Meet Philia - the first international sorority
Maastricht’s student life is clicking into gear again – and getting a little richer and more inclusive. Global Studies first years Meghan Callender, Klara Riehle and Barbara Paro are setting up a new international sorority: Philia. They want to offer sports, international cuisine, cultural exchange, as well as a social and educational programme.
“It was just a Google search,” they admit and laugh – a very 21st century way of picking an ancient Greek term meaning friendship or affection. Meghan Callender from the US, Klara Riehle from Germany and Barbara Paro from the Netherlands know each other from the pioneer cohort of UM’s new bachelor’s programme Global Studies.
While that programme, and UM more broadly, might have pre-selected for those with a more international and inclusive outlook, Meghan explains that “it’s not tied to Global Studies in any way but the values of being open and interested in changing things for the better are overlapping with what we’re trying to do.”
A Dutch tradition
Barbara explains that student associations (studentenverenigingen) are common throughout the Netherlands but that independent sororities and fraternities (disputen, originally debating clubs) are particular to Maastricht. “It’s great for having a rich social life, a close group of friends and also for forming connections that will be useful for your career.”
Klara spent her own introduction month with Saurus, a student association with a focus on rowing. “They are all very welcoming and open to internationals but they also speak Dutch a lot – which makes sense of course and I do want to learn the language – but at that point, it made me feel left out.”
Meghan has had similar experiences: “When I tried to join a sorority, I didn’t get the sense that they were very interested – even though I speak Dutch. We looked around and thought it was strange that, even though UM is 50% international students, there weren’t really sororities or student associations for them. So we thought we might as well start one ourselves!”
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Corona as a midwife
The corona crisis, which has dominated their student experience so far, was particularly hard on internationals, as Klara remembers: “People were more afraid that they wouldn’t be able to integrate socially, to meet people during their first year and have the kinds of opportunities and activities that come with being part of a group.”
“It definitely motivated us to start the sorority,” adds Meghan, “I think in a regular year, you can always find other ways to spend your time and meet your social needs. The lockdown also meant that we had a lot of time to work on it, since there was not much else to do.” With a lot of hard work came also the creative freedom to set the direction and values of Philia.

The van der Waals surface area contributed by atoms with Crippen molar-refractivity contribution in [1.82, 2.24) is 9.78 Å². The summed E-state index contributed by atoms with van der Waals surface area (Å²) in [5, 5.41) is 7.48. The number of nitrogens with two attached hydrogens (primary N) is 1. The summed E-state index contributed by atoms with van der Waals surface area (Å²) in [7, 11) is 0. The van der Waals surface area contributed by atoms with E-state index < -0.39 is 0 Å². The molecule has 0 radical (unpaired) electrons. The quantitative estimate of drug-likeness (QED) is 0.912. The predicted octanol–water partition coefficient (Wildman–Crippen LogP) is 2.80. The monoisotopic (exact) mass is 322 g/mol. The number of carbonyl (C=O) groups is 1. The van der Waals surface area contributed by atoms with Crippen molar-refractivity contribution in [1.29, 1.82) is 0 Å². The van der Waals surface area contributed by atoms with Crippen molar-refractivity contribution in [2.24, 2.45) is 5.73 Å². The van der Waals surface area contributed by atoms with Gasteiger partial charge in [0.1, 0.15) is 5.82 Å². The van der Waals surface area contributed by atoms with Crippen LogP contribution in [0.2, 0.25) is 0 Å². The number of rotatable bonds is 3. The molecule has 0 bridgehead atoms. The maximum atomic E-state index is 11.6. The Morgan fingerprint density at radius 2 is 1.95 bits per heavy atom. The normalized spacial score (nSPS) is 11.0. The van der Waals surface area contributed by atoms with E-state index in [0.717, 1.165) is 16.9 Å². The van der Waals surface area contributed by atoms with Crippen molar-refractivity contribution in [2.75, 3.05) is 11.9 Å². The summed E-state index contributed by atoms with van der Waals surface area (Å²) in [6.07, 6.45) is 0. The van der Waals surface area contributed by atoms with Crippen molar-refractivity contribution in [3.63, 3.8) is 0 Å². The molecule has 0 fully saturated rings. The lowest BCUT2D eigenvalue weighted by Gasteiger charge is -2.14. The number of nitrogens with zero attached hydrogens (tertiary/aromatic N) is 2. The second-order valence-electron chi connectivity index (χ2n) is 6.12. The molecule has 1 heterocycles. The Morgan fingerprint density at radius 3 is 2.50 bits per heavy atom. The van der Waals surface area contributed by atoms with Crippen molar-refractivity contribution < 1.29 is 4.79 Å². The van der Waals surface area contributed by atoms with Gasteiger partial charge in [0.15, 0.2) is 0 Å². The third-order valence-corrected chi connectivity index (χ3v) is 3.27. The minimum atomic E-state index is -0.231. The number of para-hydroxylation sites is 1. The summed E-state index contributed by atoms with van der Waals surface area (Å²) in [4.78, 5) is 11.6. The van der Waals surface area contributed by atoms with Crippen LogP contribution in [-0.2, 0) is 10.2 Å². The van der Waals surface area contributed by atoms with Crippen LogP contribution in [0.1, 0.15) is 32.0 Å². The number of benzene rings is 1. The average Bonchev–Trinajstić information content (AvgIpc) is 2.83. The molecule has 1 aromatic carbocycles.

“We all love sports,” says Barbara, “so that will also be one of the features of the sorority – you don’t have to be good, just keen to try it! But we also share a sense of social responsibility, so, for example, if we have a trip to the seaside for a weekend of sports and party, we will also clean the beach.” Klara adds that contrary to the many negative stereotypes around sororities, they also want to organise educational events, and chances for voluntary work.
Have a good time together – and learn from each other
Another a priori core value is inclusivity. “We are aiming to be international and we want to celebrate diversity, the fact that we all have different languages, cultures and traditions. We want to learn from each other,” says Meghan, adding, “and obviously we want to have a good time together.”
The team have put in a lot of hard work to make the good time possible – but they have also received plenty of help. “Initially, we asked our programme directors, Lutz Krebs and Saskia Van Bergen,” Barbara remembers. “They were amazingly helpful; they know how the university works and could guide us on our first steps.” Krebs also got them in touch with Rector Rianne Letschert, who was enthusiastic enough about the idea to become Philia’s patroness.
“Its’ really awesome! Obviously it’s great to have access to her network but it’s also a real privilege to get to know her personally,” says Meghan and describes Letschert as “really nice and a female role model, someone to look up to.”
There are still a lot of administrative challenges ahead, from finding sponsors, to filling the calendar, and, of course, designing the auditioning process for prospective members. “But that’s still a secret!” says Klara and adds: “We don’t want rush things; we really want to get to know people before admitting them and then build something meaningful with a small group.”